LAWRENCEVILLE – Don’t get him started.
Having felt the sting of his own party in a variety of ways, Assemblyman Reed Gusciora (D-15) isn’t willing to go the way of state Sen. Brian P. Stack (D-33) or state Sen. Teresa Ruiz (D-29), who seldom see a controversial initiative driven by Gov. Chris Christie that they don’t embrace.
But the progressive Democratic assemblyman from Mercer doesn’t mind admitting of the Republican governor, “He’s the only one who will talk to me.”
He and Christie bonded on medical marijuana, at precisely during the time that Gusciora’s own party was trying to consign him to political roadkill, in his view. “In between not getting committee assignments and redistricting,” he said.
For the record, Gusciora thought his experience warranted more serious consideration by Speaker Sheila Oliver, (D-27), for his appointment to the chairmanship of the Assembly Judiciary Committee. He also wasn’t expecting to be excised out of the 15th District when redistricting commissioners plucked Princeton and reconfigured it in the more Republican 16th District, home of state Sen. Kip Bateman, (R-16).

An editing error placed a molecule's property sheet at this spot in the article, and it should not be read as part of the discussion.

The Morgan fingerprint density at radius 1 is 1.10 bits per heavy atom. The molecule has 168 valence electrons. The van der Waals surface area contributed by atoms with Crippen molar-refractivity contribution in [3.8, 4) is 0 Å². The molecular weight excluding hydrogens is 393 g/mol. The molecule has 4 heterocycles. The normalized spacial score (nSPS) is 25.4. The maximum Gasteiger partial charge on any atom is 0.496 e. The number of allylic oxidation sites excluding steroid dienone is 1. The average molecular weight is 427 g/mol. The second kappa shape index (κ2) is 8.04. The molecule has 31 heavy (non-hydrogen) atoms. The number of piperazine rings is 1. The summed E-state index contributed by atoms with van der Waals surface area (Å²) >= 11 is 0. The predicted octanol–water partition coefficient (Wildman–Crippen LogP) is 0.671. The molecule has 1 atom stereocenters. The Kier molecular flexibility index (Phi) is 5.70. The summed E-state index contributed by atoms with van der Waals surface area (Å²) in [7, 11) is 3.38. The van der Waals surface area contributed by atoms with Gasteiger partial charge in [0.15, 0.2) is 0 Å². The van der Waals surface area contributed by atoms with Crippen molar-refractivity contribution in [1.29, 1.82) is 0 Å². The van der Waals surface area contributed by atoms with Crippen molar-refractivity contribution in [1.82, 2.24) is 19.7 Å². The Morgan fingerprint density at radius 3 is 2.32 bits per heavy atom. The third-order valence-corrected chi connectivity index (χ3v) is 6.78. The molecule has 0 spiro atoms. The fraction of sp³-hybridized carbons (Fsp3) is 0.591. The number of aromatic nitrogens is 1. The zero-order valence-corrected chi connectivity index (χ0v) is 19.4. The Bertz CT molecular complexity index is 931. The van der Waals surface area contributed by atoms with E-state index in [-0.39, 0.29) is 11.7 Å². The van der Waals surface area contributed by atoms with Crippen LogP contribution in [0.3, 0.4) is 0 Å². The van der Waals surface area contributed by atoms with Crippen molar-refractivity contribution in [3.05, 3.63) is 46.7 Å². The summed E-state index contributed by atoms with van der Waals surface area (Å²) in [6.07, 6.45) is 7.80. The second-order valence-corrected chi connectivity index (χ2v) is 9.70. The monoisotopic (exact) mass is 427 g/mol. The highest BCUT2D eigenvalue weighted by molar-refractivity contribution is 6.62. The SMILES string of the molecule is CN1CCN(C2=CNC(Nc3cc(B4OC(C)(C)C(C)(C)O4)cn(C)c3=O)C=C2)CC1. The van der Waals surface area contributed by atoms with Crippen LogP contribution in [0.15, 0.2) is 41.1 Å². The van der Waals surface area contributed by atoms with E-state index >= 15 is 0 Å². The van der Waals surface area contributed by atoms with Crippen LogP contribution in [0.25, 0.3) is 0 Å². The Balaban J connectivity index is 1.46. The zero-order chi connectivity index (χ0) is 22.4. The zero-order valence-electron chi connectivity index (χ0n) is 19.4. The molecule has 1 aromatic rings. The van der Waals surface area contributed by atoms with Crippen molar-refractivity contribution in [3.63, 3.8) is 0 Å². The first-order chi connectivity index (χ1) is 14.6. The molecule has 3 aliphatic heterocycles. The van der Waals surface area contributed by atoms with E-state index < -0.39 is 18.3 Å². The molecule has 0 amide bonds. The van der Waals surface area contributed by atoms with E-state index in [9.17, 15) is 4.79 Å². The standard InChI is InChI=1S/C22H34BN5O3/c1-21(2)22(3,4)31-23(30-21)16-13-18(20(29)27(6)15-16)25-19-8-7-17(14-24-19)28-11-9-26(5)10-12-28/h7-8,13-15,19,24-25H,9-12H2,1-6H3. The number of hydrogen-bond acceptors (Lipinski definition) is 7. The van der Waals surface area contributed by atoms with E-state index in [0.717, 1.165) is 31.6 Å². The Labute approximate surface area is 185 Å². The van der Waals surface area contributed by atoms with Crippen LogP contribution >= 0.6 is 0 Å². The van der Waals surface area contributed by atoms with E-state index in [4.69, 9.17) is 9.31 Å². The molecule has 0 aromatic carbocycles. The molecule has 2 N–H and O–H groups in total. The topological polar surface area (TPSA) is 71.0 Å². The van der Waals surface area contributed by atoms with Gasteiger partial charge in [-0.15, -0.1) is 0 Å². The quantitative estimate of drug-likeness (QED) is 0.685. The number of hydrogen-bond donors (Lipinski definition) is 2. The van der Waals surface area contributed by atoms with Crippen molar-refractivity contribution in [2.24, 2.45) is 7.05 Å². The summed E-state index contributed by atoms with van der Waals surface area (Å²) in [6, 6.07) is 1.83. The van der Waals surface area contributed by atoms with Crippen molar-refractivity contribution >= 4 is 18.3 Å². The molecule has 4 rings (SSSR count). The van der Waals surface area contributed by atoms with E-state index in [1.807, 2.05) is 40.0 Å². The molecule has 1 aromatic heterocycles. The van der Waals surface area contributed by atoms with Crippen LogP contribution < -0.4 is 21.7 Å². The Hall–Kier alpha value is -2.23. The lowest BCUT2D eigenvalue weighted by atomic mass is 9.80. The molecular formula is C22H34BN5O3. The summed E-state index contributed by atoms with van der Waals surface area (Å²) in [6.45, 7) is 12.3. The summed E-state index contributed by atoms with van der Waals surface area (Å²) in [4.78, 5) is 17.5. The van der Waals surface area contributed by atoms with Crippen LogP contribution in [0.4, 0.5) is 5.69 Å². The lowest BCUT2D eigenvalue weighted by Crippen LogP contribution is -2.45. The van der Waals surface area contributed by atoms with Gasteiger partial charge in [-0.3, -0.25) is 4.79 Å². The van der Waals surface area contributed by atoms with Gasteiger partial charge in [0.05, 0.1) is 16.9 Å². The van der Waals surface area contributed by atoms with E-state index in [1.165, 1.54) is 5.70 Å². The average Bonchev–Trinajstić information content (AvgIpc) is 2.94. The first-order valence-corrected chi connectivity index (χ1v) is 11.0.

The irony is that part of what drove Gusciora into Christie’s friendly range is he doesn’t believe his own party’s leadership has fought Christie hard enough on the issues.
He said he doesn’t believe, for example, that Democrats fought hard enough or smart enough through the negotiating process to extract a millionaire’s tax.
It hasn’t prevented him from speaking in friendly terms, in stark contrast to his running mate, Assemblywoman Bonnie Watson Coleman, (D-15), who did not attend Christie’s bill signing.
Christie routinely criticized Watson Coleman over her early-inmate release legislation, sparking an intense debate between the governor and the veteran assemblywoman.
The presence of Gusciora and state Sen. Shirley Turner, (D-15), in easy proximty to the Republican governor with Mercer grasslands underfoot finally clashed with the absence of Gusciora’s assembly mate, Watson Coleman.
“I do agree with the governor on open space and farmland preservation, that those issues should be done in a bipartisan way,” Gusciora told PolitickerNJ.com. “I still question the Democrats’ deliberately taking Princeton out of the district; not a bright move by the Democrats, where this is an important base for Obama. A case in point: Republicans have put up their first serious candidate in recent memory for mayor of Princeton.”